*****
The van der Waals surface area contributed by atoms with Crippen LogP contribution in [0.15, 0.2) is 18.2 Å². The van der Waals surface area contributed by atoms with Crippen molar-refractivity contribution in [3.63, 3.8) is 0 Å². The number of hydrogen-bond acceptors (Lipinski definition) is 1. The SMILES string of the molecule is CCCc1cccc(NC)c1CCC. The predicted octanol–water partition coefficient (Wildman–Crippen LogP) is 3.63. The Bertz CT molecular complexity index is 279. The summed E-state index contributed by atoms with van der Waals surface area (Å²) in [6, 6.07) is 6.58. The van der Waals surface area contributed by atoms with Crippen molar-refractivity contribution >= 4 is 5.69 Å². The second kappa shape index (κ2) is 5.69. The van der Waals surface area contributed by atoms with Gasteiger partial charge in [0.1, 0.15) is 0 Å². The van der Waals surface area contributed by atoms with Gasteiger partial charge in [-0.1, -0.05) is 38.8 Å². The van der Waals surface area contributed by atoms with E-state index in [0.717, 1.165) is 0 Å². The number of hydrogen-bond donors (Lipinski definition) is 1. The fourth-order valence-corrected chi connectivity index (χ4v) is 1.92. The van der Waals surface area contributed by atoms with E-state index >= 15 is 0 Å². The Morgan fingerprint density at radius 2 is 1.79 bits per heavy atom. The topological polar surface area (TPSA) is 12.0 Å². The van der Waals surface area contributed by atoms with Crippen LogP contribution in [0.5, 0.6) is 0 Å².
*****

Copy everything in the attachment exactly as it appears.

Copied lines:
The van der Waals surface area contributed by atoms with Crippen LogP contribution in [0.15, 0.2) is 18.2 Å². The van der Waals surface area contributed by atoms with Crippen molar-refractivity contribution in [3.63, 3.8) is 0 Å². The number of hydrogen-bond acceptors (Lipinski definition) is 1. The SMILES string of the molecule is CCCc1cccc(NC)c1CCC. The predicted octanol–water partition coefficient (Wildman–Crippen LogP) is 3.63. The Bertz CT molecular complexity index is 279. The summed E-state index contributed by atoms with van der Waals surface area (Å²) in [6, 6.07) is 6.58. The van der Waals surface area contributed by atoms with Crippen molar-refractivity contribution >= 4 is 5.69 Å². The second kappa shape index (κ2) is 5.69. The van der Waals surface area contributed by atoms with Gasteiger partial charge in [0.1, 0.15) is 0 Å². The van der Waals surface area contributed by atoms with Gasteiger partial charge in [-0.1, -0.05) is 38.8 Å². The van der Waals surface area contributed by atoms with E-state index in [0.717, 1.165) is 0 Å². The number of hydrogen-bond donors (Lipinski definition) is 1. The fourth-order valence-corrected chi connectivity index (χ4v) is 1.92. The van der Waals surface area contributed by atoms with E-state index >= 15 is 0 Å². The Morgan fingerprint density at radius 2 is 1.79 bits per heavy atom. The topological polar surface area (TPSA) is 12.0 Å². The van der Waals surface area contributed by atoms with Crippen LogP contribution in [0.5, 0.6) is 0 Å².